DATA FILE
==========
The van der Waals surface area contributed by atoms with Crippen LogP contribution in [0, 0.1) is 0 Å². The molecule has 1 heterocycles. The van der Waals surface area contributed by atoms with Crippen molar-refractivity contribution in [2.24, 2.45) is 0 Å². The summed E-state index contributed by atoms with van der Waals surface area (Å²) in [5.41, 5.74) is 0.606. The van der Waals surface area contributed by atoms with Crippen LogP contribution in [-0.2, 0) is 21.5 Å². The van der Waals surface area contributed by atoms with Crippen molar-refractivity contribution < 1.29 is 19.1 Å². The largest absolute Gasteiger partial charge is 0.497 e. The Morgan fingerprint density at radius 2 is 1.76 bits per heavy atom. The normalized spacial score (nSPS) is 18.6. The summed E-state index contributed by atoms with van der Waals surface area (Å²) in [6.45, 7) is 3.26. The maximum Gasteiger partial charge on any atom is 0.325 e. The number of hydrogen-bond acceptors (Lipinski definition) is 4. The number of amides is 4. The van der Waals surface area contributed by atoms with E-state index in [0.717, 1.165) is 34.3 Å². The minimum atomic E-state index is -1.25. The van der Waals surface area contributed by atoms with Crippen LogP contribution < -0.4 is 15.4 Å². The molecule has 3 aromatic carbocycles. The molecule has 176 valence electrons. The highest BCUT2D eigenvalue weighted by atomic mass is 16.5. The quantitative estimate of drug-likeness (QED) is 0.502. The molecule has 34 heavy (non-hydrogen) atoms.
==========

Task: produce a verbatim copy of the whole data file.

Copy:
The van der Waals surface area contributed by atoms with Crippen LogP contribution in [0, 0.1) is 0 Å². The molecule has 1 heterocycles. The van der Waals surface area contributed by atoms with Crippen molar-refractivity contribution in [2.24, 2.45) is 0 Å². The summed E-state index contributed by atoms with van der Waals surface area (Å²) in [5.41, 5.74) is 0.606. The van der Waals surface area contributed by atoms with Crippen LogP contribution in [-0.2, 0) is 21.5 Å². The van der Waals surface area contributed by atoms with Crippen molar-refractivity contribution < 1.29 is 19.1 Å². The largest absolute Gasteiger partial charge is 0.497 e. The Morgan fingerprint density at radius 2 is 1.76 bits per heavy atom. The normalized spacial score (nSPS) is 18.6. The summed E-state index contributed by atoms with van der Waals surface area (Å²) in [6.45, 7) is 3.26. The maximum Gasteiger partial charge on any atom is 0.325 e. The number of hydrogen-bond acceptors (Lipinski definition) is 4. The number of amides is 4. The van der Waals surface area contributed by atoms with E-state index in [0.717, 1.165) is 34.3 Å². The minimum atomic E-state index is -1.25. The van der Waals surface area contributed by atoms with Crippen LogP contribution < -0.4 is 15.4 Å². The molecule has 3 aromatic carbocycles. The molecule has 176 valence electrons. The highest BCUT2D eigenvalue weighted by atomic mass is 16.5. The quantitative estimate of drug-likeness (QED) is 0.502. The molecule has 34 heavy (non-hydrogen) atoms.